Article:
Dan Savage: Love him or hate him?

I’ve been listening to a lot of the Savage Love Podcast lately.
I don’t read a lot of Dan Savage’s blogging, and some things he said around Prop 8 and race really got me angry.
That being said, it’s been nice to listen to something that isn’t about the state of the world, or the economy, or other depressing topics. I always say when the world is getting me down we can always talk about sex.
So that’s where Savage Love comes in. For those of you who don’t know, it’s a sex advice podcast where people call in with questions (about all sorts of things) and he responds. Sort of like our Ask Professor Foxy Series, but definitely less feminist and a lot more vulgar. If only Professor Foxy had her own podcast! Maybe one day.
I’ve probably listened to ten of his old shows by now (lots of long distance driving lately) and I’m undecided about him. Sometimes I love what he says and think he gives good advice, other times he’s a total jerk and gives terrible advice.
What do you all think about Savage Love?

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117 Comments

  1. Joe
    Posted April 21, 2009 at 8:55 am | Permalink

    I was hoping that just meant you were a German Goo Girl :D

  2. NellieBlyArmy
    Posted April 21, 2009 at 9:49 am | Permalink

    Of course, whether or not he’s attracted to vaginas is never relevant to the question he’s answering, so I have no idea why he keeps bringing it up.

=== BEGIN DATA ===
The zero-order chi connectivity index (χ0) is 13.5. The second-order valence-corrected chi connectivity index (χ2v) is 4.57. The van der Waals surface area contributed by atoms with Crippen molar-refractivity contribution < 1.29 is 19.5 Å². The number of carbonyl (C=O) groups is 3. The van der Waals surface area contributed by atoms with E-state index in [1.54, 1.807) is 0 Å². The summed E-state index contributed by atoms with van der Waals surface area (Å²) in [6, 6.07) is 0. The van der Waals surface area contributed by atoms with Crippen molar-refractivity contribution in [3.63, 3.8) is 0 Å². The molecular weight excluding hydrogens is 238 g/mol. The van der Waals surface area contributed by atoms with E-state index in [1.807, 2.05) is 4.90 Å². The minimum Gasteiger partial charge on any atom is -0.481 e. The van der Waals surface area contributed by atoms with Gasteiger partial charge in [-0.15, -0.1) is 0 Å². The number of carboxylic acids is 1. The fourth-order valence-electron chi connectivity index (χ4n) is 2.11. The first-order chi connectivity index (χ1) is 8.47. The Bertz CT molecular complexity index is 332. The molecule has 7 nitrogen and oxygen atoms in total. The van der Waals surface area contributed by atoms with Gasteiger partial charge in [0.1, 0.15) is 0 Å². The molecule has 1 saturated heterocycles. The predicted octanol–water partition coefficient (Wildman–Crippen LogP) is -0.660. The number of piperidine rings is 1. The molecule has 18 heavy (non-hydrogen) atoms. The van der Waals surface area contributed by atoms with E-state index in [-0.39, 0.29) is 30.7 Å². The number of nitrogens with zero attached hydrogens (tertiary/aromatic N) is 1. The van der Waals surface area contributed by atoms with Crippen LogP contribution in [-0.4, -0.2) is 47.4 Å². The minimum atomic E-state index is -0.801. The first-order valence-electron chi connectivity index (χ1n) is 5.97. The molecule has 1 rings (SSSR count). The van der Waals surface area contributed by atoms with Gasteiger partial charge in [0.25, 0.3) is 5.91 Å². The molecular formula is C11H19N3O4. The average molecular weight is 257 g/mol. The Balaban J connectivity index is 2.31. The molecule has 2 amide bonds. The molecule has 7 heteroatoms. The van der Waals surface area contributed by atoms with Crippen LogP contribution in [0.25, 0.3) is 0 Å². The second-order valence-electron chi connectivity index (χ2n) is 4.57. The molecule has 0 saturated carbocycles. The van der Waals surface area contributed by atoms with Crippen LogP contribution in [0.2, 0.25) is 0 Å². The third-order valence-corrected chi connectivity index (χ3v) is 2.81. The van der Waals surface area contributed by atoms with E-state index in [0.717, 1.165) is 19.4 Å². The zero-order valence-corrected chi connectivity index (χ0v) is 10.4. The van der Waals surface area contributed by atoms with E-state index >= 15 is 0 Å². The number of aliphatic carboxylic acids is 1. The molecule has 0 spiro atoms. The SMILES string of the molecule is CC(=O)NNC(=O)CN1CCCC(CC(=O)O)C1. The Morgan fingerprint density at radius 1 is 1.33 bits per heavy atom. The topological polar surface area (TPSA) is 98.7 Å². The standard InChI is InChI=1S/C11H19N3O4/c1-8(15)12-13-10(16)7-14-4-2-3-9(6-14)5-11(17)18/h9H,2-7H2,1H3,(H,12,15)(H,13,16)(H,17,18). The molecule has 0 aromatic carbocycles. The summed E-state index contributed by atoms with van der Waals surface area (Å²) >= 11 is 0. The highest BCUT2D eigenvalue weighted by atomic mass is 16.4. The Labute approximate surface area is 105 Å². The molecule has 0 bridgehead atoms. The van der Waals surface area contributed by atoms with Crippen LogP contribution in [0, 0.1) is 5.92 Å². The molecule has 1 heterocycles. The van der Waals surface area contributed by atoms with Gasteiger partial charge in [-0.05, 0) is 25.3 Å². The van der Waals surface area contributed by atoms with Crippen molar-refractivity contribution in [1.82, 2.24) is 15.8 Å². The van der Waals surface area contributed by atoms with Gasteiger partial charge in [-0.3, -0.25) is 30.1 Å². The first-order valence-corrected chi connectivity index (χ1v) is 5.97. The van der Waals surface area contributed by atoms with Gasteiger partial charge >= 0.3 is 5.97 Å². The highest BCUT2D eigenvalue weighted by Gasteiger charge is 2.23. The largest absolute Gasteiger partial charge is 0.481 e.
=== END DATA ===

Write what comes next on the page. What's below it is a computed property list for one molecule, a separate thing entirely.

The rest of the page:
3. Whit
    Posted April 21, 2009 at 10:47 am | Permalink

    Yes, by all means, disagree. But being a bisexual, fat, or member of any group that Savage points his Stereotype Laser Gun at to let loose some stupidity does not mean that he is not a bigoted jackass saying some fucked up shit about said group.
    Just because some bisexuals/fat people/minorities/etc. enjoy his writing and find it personally inoffensive does not invalidate criticism of his biphobia, racism, sizeism, etc.

  4. demolitionwoman
    Posted April 21, 2009 at 1:33 pm | Permalink

    As a queer, I fucking HATE that he is asked to represent the queer communities on a national level (i.e. guest on radio and tv shows). He’s a sexist, racist, childish asshole.
    When he became the editor of the Stranger (one of our weekly papers here in Seattle), most of the female staff at the time quit. Coincidence?